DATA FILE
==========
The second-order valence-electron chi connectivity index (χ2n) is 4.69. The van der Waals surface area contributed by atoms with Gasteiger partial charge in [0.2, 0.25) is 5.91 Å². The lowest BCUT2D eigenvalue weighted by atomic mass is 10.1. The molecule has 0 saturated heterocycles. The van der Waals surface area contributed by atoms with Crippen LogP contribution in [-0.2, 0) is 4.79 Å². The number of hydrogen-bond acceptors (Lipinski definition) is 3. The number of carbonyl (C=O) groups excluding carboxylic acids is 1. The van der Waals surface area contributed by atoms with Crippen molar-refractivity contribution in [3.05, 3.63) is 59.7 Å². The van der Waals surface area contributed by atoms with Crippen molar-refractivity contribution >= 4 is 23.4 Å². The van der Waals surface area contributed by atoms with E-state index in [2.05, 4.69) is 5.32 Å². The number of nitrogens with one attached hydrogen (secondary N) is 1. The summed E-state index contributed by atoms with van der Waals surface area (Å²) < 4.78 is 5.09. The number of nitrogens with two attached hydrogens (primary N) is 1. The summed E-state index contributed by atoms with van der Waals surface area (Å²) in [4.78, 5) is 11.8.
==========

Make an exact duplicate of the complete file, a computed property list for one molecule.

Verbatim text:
The second-order valence-electron chi connectivity index (χ2n) is 4.69. The van der Waals surface area contributed by atoms with Gasteiger partial charge in [0.2, 0.25) is 5.91 Å². The lowest BCUT2D eigenvalue weighted by atomic mass is 10.1. The molecule has 0 saturated heterocycles. The van der Waals surface area contributed by atoms with Crippen LogP contribution in [-0.2, 0) is 4.79 Å². The number of hydrogen-bond acceptors (Lipinski definition) is 3. The number of carbonyl (C=O) groups excluding carboxylic acids is 1. The van der Waals surface area contributed by atoms with Crippen molar-refractivity contribution in [3.05, 3.63) is 59.7 Å². The van der Waals surface area contributed by atoms with Crippen molar-refractivity contribution >= 4 is 23.4 Å². The van der Waals surface area contributed by atoms with E-state index in [2.05, 4.69) is 5.32 Å². The number of nitrogens with one attached hydrogen (secondary N) is 1. The summed E-state index contributed by atoms with van der Waals surface area (Å²) < 4.78 is 5.09. The number of nitrogens with two attached hydrogens (primary N) is 1. The summed E-state index contributed by atoms with van der Waals surface area (Å²) in [4.78, 5) is 11.8.